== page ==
Press enter after choosing selection

Rainy Season In The Drug-war Zone

Rainy Season In The Drug-war Zone image
Parent Issue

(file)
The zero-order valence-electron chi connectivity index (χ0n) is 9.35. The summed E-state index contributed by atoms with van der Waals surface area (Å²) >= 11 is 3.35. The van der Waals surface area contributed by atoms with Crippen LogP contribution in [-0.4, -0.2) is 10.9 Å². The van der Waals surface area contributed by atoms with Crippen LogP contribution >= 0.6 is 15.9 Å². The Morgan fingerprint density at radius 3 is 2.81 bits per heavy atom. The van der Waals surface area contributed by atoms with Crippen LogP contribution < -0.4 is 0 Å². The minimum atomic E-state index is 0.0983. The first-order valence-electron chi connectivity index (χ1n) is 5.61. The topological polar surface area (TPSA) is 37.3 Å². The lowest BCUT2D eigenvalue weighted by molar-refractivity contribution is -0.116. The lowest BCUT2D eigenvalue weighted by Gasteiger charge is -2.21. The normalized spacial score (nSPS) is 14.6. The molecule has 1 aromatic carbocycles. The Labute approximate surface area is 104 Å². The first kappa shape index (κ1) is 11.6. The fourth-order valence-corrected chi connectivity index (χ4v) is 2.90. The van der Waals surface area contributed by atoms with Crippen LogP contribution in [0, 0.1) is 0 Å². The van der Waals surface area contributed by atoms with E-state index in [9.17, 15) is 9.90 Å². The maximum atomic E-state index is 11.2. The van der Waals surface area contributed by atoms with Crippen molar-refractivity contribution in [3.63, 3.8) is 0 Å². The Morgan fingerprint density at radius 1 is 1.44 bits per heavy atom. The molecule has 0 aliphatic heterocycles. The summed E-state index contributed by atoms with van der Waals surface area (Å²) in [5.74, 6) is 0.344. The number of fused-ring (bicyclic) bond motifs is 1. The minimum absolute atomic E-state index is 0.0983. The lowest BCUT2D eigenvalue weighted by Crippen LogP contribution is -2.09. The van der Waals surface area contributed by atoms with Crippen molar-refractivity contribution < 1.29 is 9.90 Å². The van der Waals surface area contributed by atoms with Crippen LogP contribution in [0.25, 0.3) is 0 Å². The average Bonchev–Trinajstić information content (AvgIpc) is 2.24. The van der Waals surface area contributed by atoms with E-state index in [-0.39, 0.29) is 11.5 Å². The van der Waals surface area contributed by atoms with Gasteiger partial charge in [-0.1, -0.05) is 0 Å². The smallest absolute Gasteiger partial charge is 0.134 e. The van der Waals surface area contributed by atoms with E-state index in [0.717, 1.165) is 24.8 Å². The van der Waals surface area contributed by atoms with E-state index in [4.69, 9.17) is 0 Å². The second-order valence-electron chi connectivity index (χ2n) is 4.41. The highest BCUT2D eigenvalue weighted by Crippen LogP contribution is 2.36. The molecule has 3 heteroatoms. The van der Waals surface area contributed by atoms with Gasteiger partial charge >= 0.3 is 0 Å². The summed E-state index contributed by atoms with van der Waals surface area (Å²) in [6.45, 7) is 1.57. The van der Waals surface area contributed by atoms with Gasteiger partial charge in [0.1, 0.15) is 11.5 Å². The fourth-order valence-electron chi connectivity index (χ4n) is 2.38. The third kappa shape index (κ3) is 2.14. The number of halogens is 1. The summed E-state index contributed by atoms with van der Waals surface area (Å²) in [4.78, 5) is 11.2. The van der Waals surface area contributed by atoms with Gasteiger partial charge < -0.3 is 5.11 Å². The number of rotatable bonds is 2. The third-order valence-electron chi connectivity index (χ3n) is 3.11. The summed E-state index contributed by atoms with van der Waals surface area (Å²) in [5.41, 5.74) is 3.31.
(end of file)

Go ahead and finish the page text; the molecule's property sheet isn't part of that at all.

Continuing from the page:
Month
July
Year
1994
Copyright
Creative Commons (Attribution, Non-Commercial, Share-alike)
Rights Held By
Agenda Publications
OCR Text